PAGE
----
Russia’s economy is going from bad to worse as Western sanctions hammer the country’s key sectors.
From slumping car sales to a plunging Russia ruble, the problems Russia faces keep on growing.
Here are key signs showing how Moscow’s economy is spiraling.
Russia’s economy just keeps getting worse – and there are plenty of ways to show that.
The country’s economic woes have multiplied since its invasion of Ukraine early last year. The conflict has triggered a wave of sanctions from the Western world. Some have even blamed Russian President Vladimir Putin for inflicting so much pain on the nation, with Yale researchers saying he’s “cannibalizing” Russia’s economy in his urge to conquer Ukraine.
“The lion’s share of the economy is controlled by the state, the energy and financial sectors, and Putin is taking from the seed capital of those businesses to use as a cookie jar for his war chest,” researchers Jeffrey Sonnenfeld and Steven Tian said.
Russians are buying fewer cars
Russia’s car industry is one part of the economy that’s being squeezed.
Insider’s Phil Rosen reported that car sales in Moscow have tanked by nearly 75% since the Ukraine war broke out. The decline has been fueled by a mix of three factors: soaring prices, decreasing supply, and deteriorating consumer sentiment.
“Russians are just buying less cars, period,” Tian said. “That speaks to the weakness of the consumer in Russia. This is as close to a proxy to deteriorating consumer sentiment as there is, and the story it tells is profoundly distressing. Russians just aren’t spending money.”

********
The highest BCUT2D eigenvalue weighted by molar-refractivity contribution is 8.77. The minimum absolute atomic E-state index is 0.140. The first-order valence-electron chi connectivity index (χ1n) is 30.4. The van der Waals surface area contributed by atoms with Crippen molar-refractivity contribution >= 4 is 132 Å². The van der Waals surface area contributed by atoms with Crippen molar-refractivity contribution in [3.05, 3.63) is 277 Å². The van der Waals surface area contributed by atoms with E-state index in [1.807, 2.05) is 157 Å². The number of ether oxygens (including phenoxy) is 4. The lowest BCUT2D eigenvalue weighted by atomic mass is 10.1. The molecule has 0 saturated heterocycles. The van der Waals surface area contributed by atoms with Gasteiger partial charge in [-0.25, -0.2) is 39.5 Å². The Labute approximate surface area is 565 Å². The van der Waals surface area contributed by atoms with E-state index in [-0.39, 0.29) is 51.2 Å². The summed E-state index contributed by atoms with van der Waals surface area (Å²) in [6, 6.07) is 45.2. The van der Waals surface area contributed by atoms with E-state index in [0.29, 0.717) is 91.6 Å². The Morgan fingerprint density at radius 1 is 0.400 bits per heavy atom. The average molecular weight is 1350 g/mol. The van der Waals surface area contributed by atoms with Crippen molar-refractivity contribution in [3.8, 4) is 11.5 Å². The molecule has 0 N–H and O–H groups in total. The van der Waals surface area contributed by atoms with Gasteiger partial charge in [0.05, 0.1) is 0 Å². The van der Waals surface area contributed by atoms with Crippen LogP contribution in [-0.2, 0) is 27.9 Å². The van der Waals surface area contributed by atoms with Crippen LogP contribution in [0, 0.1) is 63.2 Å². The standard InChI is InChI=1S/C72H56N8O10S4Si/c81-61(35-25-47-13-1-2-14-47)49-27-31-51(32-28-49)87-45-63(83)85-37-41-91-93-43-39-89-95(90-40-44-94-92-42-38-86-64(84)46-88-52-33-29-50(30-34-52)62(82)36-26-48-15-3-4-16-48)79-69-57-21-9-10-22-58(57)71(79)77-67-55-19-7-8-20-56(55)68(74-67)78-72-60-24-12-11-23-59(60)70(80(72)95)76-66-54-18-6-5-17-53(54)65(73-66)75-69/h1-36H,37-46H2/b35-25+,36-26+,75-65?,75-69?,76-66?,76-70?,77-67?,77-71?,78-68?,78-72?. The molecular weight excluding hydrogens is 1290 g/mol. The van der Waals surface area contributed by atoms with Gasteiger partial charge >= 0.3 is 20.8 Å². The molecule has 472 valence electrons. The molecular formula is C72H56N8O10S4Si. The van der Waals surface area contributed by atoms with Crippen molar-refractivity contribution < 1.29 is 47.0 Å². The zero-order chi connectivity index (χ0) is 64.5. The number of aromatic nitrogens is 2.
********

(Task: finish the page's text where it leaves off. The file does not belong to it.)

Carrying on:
At the same time, the number of Russians buying foreign-branded cars – typically viewed as luxury purchases – has neared a standstill. Instead, consumers are buying locally sourced cars, many of which are riddled with mechanical issues.
Another sign that Russia’s economy is flailing is the dramatic collapse in its current-account balance.
Moscow’s central bank posted a 93% year-on-year drop in its current-account surplus for the April-June quarter. it fell from a record $76.7 billion to $5.4 billion.
The rough financials show how badly Western sanctions are biting the country, particularly its key energy sector where its oil-and-gas exports have taken a huge hit after price caps and bans were imposed.
Energy export revenue
Moscow garners a big chunk of its revenue from sales of oil and gas products, but Western penalties have eroded that income stream.
In June, Russia’s Finance Ministry said that revenue from oil-and-gas taxes fell 36% compared to a year ago to about 571 billion rubles, and that profits from crude and petroleum products tumbled 31% to 426 billion rubles.
Ruble in freefall
Adding to Russia’s troubles is a tumbling ruble. The country’s currency slumped to a 15-month low of 94.48 against the dollar earlier in July, triggered by capital flight, shrinking tax revenues, and declining central-bank reserves.
“The ruble doesn’t have anywhere to go but down,” Konstantin Sonin, a University of Chicago economist, said in a tweet.
Concerns about the currency’s volatility have prompted a wave of domestic withdrawals from the country’s central bank, amounting to over $1 billion. The bank run was mainly fueled by the recent Wagner revolt.
Russia’s weakening currency has forced the country to take desperate measures. Recently, Russia’s foreign minister urged Southeast Asian countries to dump the dollar and use local currencies to conduct trade.
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